It is estimated that 1 out of 7 drivers in the U.S. are uninsured or underinsured. If you are involved in an accident where the other driver is at-fault, typically their liability coverage would be responsible for any medical bills and auto repair costs. However, if the driver does not carry any – or not enough – insurance, you may be left paying out of pocket.
In order to protect yourself, it is recommended that you purchase uninsured and/or underinsured motorist coverage from your insurance company. Regular car insurance coverage protects other drivers from damages you cause, and uninsured/underinsured coverage protects you from damages caused by other drivers.
Uninsured/Underinsured Motorist Coverage
It is important to note that the uninsured/underinsured policies provide liability coverage for the other driver. Therefore, you still have to prove that the other driver is at fault, that your injuries were caused by the accident, and that the treatment for those injuries was reasonable.
Purchasing this coverage is a backup plan, as is all insurance purchases. No one plans on getting into an accident, but they happen, and sometimes they happen due to the fault of either an uninsured or underinsured driver.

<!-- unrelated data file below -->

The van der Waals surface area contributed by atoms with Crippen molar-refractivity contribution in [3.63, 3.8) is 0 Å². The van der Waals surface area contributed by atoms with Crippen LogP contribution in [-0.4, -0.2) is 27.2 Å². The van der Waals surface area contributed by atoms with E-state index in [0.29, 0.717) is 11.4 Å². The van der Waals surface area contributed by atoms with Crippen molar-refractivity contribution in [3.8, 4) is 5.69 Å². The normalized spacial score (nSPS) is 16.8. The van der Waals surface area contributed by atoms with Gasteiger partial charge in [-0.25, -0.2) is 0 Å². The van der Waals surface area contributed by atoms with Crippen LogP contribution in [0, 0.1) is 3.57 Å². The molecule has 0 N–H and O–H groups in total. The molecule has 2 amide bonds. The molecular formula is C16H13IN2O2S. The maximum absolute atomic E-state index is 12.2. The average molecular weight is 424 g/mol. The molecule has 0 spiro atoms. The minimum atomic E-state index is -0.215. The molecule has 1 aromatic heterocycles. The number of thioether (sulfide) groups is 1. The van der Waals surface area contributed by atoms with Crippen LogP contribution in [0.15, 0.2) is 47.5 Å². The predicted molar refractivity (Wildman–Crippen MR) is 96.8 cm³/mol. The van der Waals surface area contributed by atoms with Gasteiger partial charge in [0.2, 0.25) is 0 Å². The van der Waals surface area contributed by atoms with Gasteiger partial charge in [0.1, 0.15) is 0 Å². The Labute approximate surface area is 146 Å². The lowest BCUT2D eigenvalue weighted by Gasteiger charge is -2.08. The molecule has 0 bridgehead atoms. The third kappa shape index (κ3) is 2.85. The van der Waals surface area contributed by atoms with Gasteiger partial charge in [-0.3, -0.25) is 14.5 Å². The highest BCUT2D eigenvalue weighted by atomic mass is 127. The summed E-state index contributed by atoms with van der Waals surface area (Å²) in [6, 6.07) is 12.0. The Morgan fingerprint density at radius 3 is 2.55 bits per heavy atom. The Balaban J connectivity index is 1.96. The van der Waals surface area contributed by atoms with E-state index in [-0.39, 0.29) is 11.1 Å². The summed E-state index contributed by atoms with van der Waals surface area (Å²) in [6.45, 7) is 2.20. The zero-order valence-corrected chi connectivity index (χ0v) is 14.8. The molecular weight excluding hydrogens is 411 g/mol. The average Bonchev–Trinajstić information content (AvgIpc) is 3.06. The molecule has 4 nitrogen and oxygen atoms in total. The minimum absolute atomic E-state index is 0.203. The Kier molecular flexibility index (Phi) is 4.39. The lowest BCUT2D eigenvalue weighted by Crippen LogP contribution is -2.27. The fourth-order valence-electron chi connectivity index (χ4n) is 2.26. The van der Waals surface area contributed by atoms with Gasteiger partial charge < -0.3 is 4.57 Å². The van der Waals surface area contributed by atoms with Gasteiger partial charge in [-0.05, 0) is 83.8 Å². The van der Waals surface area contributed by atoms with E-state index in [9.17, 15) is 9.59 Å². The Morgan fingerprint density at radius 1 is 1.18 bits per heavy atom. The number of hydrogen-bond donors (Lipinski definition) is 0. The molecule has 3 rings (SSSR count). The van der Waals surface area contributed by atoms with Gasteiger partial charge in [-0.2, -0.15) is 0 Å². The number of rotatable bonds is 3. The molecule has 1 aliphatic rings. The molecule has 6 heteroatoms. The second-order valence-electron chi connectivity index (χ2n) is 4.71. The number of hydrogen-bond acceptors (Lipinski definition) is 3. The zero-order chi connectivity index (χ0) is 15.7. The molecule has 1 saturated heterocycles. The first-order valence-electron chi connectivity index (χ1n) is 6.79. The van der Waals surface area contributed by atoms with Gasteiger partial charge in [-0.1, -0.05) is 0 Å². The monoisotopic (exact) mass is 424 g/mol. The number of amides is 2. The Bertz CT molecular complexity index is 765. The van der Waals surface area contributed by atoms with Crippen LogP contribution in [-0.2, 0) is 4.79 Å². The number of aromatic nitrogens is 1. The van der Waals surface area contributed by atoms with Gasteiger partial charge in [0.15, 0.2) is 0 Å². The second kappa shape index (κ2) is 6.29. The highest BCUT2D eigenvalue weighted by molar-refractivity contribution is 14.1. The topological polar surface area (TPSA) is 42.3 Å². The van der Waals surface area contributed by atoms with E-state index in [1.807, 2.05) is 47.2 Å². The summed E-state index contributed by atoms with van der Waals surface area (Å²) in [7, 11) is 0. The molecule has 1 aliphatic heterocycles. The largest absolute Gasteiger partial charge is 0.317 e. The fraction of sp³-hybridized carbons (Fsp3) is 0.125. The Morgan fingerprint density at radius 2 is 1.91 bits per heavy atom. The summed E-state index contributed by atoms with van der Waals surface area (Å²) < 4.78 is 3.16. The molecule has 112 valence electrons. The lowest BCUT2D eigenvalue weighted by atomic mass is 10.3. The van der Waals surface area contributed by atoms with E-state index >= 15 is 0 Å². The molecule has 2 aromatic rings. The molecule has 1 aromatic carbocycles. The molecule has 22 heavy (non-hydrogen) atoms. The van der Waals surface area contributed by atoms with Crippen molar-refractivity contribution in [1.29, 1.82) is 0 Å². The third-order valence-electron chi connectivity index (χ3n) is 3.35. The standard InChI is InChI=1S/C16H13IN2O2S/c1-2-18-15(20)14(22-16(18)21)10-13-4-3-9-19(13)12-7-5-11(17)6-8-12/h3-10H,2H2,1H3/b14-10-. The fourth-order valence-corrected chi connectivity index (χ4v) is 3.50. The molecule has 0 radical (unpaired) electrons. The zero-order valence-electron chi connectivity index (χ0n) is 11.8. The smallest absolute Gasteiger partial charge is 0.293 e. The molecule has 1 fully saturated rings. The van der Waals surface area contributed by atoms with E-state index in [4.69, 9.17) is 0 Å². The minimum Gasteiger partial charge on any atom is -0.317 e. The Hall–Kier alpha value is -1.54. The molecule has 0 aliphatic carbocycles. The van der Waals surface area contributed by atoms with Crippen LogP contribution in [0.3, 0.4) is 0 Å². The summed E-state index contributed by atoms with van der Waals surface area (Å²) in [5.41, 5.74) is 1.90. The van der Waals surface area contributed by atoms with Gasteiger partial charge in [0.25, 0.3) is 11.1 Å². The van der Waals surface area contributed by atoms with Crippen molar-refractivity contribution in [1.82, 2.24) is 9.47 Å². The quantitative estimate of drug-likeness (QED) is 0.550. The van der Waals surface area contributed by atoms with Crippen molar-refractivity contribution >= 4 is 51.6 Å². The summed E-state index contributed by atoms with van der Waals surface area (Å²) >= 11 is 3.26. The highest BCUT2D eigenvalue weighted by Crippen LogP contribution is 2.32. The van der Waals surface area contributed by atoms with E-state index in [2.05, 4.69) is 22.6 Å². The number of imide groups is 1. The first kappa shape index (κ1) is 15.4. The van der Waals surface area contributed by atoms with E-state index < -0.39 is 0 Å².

If you are involved in this type of accident, having the extra insurance allows the insurance company to cover all of your costs up to the policy’s limit. If the at-fault driver only has the bare minimum coverage required, then he or she likely will not be able to cover all the expenses, and the underinsured coverage will fill in the gaps.
Uninsured/Underinsured Coverage Usually Offers Two Types of Protection
Bodily Injuries Coverage (UMBI) The uninsured and underinsured motorist coverage can cover not only car damages but bodily injuries as well if you choose to add this coverage. The bodily injury insurance would cover medical expenses, lost wages, pain and suffering and funeral costs for you and any passengers in your vehicle.
Property Damage Coverage (UMPD) This type of coverage is not offered in all states, but if available, it may be worth consideration. This type of protection covers damages made to personal properties such as a house, fence, or even cell phones and other electronics.
Insurance requirements vary by state. Approximately half of all states require some type of uninsured/underinsured motorist coverage. Some states even require that the coverage is offered, and if you want to decline, you must put it in writing.
Call an Attorney Who Has Experience with Uninsured/Underinsured Coverage
If you have been in an accident where the at-fault driver does not carry enough or any insurance, you should call an attorney with experience. Attorney Ethan Vessels represents clients from Ohio and West Virginia. He is the author of the book “I have been injured. What are my legal rights?” If you would like to request a free copy of the book or schedule a consultation, please call 740-374-5346 or fill out our online contact form.